We are committed to investing in a range of enablers including bulk handling terminals, railroad and rolling stock capacity, technical and engineering capacity, regulatory reform, reorganization of the Ministry itself, and expansion of access to financing to drive sector transformation. The Mining Sector Roadmap prioritizes a near-term strategy for industrial and energy minerals and the steel sector. This strategy aims to boost the local economy through utilization of domestic minerals, deploy energy minerals for domestic use and industrial power generation with specific emphasis on Nigerian coal resources, and developing the steel sector to provide a solid backbone for the manufacturing and industrial economy.[5]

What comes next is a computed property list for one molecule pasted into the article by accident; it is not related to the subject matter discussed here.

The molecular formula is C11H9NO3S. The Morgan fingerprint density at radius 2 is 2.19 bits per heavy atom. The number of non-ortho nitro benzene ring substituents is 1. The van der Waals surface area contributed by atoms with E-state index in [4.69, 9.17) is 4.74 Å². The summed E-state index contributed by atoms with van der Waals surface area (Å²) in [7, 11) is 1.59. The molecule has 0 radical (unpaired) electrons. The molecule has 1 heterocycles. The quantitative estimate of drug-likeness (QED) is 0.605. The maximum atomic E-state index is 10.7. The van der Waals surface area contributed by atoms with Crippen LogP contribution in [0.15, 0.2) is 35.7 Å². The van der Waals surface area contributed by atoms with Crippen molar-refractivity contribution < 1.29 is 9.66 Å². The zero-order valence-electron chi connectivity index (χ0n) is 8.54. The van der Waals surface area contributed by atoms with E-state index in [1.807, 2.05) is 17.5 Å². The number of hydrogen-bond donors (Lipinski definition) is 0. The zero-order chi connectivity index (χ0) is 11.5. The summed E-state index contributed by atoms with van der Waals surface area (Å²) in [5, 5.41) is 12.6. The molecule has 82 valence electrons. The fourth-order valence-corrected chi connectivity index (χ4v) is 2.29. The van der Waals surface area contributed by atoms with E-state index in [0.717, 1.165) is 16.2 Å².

All hands must be on deck to grow our solid minerals potentials, Explorationists inclusive. One of the major challenges that has historically undermined the sector has been the dearth of geological data on our mineral assets. As you know, the vast expanse of Nigeria is still largely greenfield and we have a lot of grounds to cover in conducting adequate exploration to generate bankable data on our minerals. Consequently, the bulk of the funds we have unlocked for the sector is being channeled into exploration, with about US$100 million earmarked already. Yet, we still come far behind the exploration spend of other jurisdictions, even in the region, with Burkina Faso reported to spend US$400 million annually on geological prospectivity.